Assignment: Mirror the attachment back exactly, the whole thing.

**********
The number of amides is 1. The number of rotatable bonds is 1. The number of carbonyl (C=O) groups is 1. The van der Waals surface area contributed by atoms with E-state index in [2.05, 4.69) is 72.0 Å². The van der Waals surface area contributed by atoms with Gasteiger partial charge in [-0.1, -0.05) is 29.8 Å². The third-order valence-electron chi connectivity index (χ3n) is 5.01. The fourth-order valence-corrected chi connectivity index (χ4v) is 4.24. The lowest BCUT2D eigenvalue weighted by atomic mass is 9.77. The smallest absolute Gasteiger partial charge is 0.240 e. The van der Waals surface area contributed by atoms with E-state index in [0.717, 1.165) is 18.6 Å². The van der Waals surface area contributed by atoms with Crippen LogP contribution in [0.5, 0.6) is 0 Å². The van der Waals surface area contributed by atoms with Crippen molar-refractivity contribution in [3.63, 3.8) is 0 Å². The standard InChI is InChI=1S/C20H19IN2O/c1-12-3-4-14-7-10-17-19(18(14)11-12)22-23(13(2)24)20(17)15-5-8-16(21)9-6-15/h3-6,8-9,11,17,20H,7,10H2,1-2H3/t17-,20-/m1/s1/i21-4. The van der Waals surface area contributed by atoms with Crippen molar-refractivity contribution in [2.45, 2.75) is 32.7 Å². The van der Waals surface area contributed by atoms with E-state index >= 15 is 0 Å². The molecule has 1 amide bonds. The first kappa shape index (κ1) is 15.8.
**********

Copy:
The number of amides is 1. The number of rotatable bonds is 1. The number of carbonyl (C=O) groups is 1. The van der Waals surface area contributed by atoms with E-state index in [2.05, 4.69) is 72.0 Å². The van der Waals surface area contributed by atoms with Gasteiger partial charge in [-0.1, -0.05) is 29.8 Å². The third-order valence-electron chi connectivity index (χ3n) is 5.01. The fourth-order valence-corrected chi connectivity index (χ4v) is 4.24. The lowest BCUT2D eigenvalue weighted by atomic mass is 9.77. The smallest absolute Gasteiger partial charge is 0.240 e. The van der Waals surface area contributed by atoms with E-state index in [0.717, 1.165) is 18.6 Å². The van der Waals surface area contributed by atoms with Crippen LogP contribution in [0.5, 0.6) is 0 Å². The van der Waals surface area contributed by atoms with Crippen molar-refractivity contribution in [3.63, 3.8) is 0 Å². The standard InChI is InChI=1S/C20H19IN2O/c1-12-3-4-14-7-10-17-19(18(14)11-12)22-23(13(2)24)20(17)15-5-8-16(21)9-6-15/h3-6,8-9,11,17,20H,7,10H2,1-2H3/t17-,20-/m1/s1/i21-4. The van der Waals surface area contributed by atoms with Crippen molar-refractivity contribution in [2.45, 2.75) is 32.7 Å². The van der Waals surface area contributed by atoms with E-state index >= 15 is 0 Å². The molecule has 1 amide bonds. The first kappa shape index (κ1) is 15.8.